"toUByte" - can't 'thar from 'ere

I’m doing some image manipulation stuff, and UBytes are great, thank you!
I have to do some math on them, and noticed that “toUByte” doesn’t seem like a first-class citizen. For example, if I do some math, end up with a double, I have to first .toUInt() or .toInt() before I can toUByte().

Why is .toUInt more cool than .toUByte? Just an oversight?

FR: All the toUnsigned converters exist in all the same places that their toSigned siblings exist.

Two reasons:

  1. Conversion between floats and bytes are first-level citizen in the platform. Meaning Kotlin does not do it itself, but delegates to JVM. This way, it is a general contract for any Number to be able to cast to Byte. UByte is not a Number yet. Which leads to second point.

  2. Unsigned numbers are still in experimental phase, so library developers probably do not want them to be fully and seamlessly integrated in the code yet, because there could be problems later.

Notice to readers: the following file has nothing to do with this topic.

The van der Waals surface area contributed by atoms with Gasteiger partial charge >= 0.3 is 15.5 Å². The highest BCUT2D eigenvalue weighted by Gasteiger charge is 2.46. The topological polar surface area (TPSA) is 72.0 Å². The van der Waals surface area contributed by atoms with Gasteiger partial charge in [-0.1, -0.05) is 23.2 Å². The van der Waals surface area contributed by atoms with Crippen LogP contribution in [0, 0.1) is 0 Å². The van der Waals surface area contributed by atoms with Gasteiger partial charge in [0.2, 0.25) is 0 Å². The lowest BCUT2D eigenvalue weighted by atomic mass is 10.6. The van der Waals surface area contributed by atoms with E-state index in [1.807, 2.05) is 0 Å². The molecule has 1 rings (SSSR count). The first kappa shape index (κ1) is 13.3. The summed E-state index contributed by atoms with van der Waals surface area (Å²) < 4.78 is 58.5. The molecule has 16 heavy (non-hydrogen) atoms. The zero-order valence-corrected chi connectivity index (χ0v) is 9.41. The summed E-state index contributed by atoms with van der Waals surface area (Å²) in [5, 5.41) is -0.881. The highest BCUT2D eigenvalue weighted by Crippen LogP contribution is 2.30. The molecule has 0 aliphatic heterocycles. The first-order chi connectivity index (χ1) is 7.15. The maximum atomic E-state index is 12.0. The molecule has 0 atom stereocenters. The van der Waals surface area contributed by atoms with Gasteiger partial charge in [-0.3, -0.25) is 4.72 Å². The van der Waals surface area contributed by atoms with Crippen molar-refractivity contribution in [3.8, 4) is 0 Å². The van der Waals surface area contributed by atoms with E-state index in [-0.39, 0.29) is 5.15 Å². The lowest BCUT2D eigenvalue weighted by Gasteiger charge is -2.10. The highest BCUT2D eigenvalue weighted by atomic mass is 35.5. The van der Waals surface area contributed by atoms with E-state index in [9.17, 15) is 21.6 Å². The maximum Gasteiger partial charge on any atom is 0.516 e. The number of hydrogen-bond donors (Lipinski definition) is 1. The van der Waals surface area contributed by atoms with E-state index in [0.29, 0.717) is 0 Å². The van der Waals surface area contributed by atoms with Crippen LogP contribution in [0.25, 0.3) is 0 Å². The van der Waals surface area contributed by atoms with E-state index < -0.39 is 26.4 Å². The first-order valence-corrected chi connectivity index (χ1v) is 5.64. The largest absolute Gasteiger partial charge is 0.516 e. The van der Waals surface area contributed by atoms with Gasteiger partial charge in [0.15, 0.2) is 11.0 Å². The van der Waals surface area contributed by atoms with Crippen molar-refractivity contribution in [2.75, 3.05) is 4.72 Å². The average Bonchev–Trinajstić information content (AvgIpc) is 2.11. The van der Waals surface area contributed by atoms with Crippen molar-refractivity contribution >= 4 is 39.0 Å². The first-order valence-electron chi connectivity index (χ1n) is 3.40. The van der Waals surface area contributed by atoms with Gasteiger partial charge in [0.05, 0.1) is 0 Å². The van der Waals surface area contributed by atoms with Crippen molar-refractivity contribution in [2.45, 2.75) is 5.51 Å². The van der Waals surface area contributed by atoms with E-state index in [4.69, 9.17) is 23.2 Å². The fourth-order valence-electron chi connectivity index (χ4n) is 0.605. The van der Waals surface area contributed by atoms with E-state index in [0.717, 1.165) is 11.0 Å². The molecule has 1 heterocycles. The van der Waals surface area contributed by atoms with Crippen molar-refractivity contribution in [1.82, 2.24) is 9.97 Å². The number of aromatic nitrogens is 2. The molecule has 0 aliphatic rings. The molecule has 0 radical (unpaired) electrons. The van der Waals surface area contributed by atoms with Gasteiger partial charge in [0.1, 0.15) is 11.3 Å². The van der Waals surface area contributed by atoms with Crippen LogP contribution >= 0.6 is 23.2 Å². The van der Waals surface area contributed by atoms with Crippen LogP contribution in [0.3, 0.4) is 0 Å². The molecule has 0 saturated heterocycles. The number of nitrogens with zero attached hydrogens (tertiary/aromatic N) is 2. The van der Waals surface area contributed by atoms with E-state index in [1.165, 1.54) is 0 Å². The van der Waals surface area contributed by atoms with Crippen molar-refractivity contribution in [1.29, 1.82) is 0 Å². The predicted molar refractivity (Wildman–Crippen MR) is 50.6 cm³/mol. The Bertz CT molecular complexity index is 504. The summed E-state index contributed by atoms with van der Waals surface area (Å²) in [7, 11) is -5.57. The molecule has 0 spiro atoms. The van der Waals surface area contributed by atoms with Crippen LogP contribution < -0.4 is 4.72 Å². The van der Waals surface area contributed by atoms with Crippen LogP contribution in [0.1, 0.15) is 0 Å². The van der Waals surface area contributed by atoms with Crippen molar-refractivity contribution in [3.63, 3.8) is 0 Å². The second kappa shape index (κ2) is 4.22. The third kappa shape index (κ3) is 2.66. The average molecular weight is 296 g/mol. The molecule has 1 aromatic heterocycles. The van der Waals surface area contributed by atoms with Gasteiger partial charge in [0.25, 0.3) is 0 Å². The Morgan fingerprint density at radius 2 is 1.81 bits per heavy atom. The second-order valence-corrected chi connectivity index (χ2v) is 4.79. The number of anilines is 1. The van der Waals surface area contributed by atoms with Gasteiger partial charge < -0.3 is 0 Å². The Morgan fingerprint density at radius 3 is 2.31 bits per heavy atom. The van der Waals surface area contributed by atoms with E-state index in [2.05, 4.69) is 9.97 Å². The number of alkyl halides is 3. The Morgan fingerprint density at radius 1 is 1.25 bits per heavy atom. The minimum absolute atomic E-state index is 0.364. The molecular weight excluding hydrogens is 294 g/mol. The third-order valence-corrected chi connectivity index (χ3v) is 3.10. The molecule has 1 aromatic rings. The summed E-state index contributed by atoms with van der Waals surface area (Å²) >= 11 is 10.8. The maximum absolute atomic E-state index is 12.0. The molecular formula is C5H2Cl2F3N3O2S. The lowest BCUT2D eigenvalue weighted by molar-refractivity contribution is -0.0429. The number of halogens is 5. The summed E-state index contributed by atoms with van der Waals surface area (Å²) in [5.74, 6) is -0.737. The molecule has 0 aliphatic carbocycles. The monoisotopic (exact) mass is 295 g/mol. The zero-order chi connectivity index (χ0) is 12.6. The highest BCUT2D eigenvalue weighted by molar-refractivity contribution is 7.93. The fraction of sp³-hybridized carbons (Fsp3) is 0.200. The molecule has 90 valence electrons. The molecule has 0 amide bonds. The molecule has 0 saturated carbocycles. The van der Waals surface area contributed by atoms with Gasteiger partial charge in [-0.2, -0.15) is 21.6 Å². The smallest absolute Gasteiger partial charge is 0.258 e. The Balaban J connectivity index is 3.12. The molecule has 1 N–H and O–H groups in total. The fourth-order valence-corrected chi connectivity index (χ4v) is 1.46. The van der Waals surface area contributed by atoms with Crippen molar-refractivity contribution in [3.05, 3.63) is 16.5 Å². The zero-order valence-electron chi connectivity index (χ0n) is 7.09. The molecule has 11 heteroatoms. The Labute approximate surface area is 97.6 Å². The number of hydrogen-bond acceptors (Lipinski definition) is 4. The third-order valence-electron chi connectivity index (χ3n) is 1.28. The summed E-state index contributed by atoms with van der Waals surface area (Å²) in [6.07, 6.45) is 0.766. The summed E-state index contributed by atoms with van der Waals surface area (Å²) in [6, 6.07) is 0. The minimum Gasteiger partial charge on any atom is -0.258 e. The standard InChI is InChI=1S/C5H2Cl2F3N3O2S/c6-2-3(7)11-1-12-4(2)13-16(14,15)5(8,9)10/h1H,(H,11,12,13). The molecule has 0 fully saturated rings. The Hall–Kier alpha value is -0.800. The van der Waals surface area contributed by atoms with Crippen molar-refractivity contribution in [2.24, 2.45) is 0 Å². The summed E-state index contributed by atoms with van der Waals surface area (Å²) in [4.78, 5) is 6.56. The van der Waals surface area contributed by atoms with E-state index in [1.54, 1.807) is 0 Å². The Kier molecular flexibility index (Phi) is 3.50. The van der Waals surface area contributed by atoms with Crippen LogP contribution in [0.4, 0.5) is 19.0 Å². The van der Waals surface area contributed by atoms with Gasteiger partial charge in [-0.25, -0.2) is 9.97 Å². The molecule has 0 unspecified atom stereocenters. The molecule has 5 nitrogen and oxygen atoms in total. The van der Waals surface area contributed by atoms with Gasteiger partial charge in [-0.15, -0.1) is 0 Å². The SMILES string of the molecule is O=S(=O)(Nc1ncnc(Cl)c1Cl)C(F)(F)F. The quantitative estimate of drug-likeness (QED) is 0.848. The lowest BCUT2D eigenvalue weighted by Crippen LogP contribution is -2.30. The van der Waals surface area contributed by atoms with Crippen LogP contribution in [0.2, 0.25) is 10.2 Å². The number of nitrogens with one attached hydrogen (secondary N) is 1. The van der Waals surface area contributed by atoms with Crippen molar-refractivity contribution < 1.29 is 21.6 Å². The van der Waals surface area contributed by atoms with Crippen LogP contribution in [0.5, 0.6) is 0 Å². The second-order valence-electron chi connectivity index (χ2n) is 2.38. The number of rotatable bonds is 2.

Ok. But still a FR because

A. I’m happiest when I’m insulated from the underlying stuff.

B. If the mental contract for “Number” is “can get to another Number type via toOther()” and then it isn’t there, it is not “least surprised.”

And I just ran into UByte not being serializable. (unlike other Number friends)

We have a small lib, started before kotlin experimental unsigned support where the unsigned do extend Number (but serialization is not yet there)

Maybe it could be useful for you

I’ve temporarily given up on Unsigned. Extra conversion steps, different supporting functions and not serializable outweighed the space and speed advantages (in my particular case).

Perhaps we have not envisioned the use cases where Double.toUByte() can be useful. Could you describe your in more detail?

Same places that Double.toByte() are useful.
myUByte = (myUByte.toDouble() * myPercentDoubleForChannelFiltering).toUByte()
(I’m masking a luminance channel of UBytes/pixels by multiplying by a 0.0…1.0 percent)